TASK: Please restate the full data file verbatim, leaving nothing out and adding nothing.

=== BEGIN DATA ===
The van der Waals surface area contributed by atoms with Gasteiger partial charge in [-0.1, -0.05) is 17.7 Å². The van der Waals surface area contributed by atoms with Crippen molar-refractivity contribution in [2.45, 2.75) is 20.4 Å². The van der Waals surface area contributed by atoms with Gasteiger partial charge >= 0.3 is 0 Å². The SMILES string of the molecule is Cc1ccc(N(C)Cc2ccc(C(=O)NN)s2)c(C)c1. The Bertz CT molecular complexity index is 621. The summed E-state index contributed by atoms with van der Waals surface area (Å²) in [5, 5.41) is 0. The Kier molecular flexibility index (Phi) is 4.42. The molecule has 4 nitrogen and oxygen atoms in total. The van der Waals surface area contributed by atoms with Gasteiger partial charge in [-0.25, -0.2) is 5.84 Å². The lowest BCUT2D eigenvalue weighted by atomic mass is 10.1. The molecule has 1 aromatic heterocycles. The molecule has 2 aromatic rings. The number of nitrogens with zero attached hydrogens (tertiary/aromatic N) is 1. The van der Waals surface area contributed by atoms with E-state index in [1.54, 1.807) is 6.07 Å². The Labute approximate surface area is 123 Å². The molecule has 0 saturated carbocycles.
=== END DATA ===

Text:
The van der Waals surface area contributed by atoms with Gasteiger partial charge in [-0.1, -0.05) is 17.7 Å². The van der Waals surface area contributed by atoms with Crippen molar-refractivity contribution in [2.45, 2.75) is 20.4 Å². The van der Waals surface area contributed by atoms with Gasteiger partial charge >= 0.3 is 0 Å². The SMILES string of the molecule is Cc1ccc(N(C)Cc2ccc(C(=O)NN)s2)c(C)c1. The Bertz CT molecular complexity index is 621. The summed E-state index contributed by atoms with van der Waals surface area (Å²) in [5, 5.41) is 0. The Kier molecular flexibility index (Phi) is 4.42. The molecule has 4 nitrogen and oxygen atoms in total. The van der Waals surface area contributed by atoms with Gasteiger partial charge in [-0.25, -0.2) is 5.84 Å². The lowest BCUT2D eigenvalue weighted by atomic mass is 10.1. The molecule has 1 aromatic heterocycles. The molecule has 2 aromatic rings. The number of nitrogens with zero attached hydrogens (tertiary/aromatic N) is 1. The van der Waals surface area contributed by atoms with E-state index in [1.54, 1.807) is 6.07 Å². The Labute approximate surface area is 123 Å². The molecule has 0 saturated carbocycles.